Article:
BLS data shows fatal work-related injuries highest in more than 5 years

Deaths increased for private construction and oil and gas extraction industries

Posted May 2, 2016

The Bureau of Labor Statistics has updated the number of fatal work injuries in the United States for 2014. The final count was 4,821, up from the preliminary count of 4,679 reported in September 2015 and the highest annual total since 2008.

The overall fatal work injury rate for the United States in 2014 was 3.4 fatal injuries per 100,000 full-time equivalent (FTE) workers, slightly higher than the final rate of 3.3 reported for 2013. The higher overall rate in 2014 is the first increase in the national fatal injury rate since 2010.

Among the changes resulting from the updates:

  • The private construction industry saw a net increase of 25 fatal work injuries after updates were added, resulting in a revised count of 899. The 2014 total was 9 percent higher than the 2013 total and represented the largest number of fatal work injuries in private construction since 2008.
  • Fatal falls, slips, and trips rose by 25 cases after updates, increasing the falls, slips, and trips total to 818 cases.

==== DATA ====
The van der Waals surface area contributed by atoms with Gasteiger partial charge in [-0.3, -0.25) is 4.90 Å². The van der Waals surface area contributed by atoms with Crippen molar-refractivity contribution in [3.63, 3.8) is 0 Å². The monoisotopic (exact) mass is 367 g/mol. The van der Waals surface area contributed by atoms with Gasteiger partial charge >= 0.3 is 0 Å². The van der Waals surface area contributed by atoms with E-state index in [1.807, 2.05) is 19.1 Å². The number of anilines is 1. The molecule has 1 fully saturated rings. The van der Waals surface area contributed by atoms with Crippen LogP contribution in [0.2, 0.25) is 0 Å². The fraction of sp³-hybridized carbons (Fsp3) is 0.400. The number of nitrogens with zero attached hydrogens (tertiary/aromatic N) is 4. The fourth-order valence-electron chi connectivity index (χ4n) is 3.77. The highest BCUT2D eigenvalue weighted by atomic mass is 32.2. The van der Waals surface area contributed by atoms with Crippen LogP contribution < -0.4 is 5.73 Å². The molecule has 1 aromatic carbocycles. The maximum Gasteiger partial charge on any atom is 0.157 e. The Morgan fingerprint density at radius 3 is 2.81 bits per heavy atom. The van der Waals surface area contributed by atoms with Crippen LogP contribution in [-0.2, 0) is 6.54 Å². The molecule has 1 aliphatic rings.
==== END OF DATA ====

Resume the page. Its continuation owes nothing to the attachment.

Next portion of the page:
• After the updates, fatal injuries in the private mining, quarrying, and oil and gas extraction industries rose to 183, the highest since 2007. Fatal work injuries in oil and gas extraction industries increased to 144 in 2014, a new high for that series.
  • Fatal work injuries due to roadway incidents were higher by 82 cases (8 percent) from the preliminary count, increasing the total number of deaths in 2014 to 1,157 cases. The final 2014 total represented a 5 percent increase from the final 2013 count.
  • Workers age 55 and over incurred 1,691 fatal work injuries in 2014, increasing by 70 after updates were included. The 2014 figure represents the largest number ever recorded for this group of workers and is 8 percent larger than the next largest annual total.

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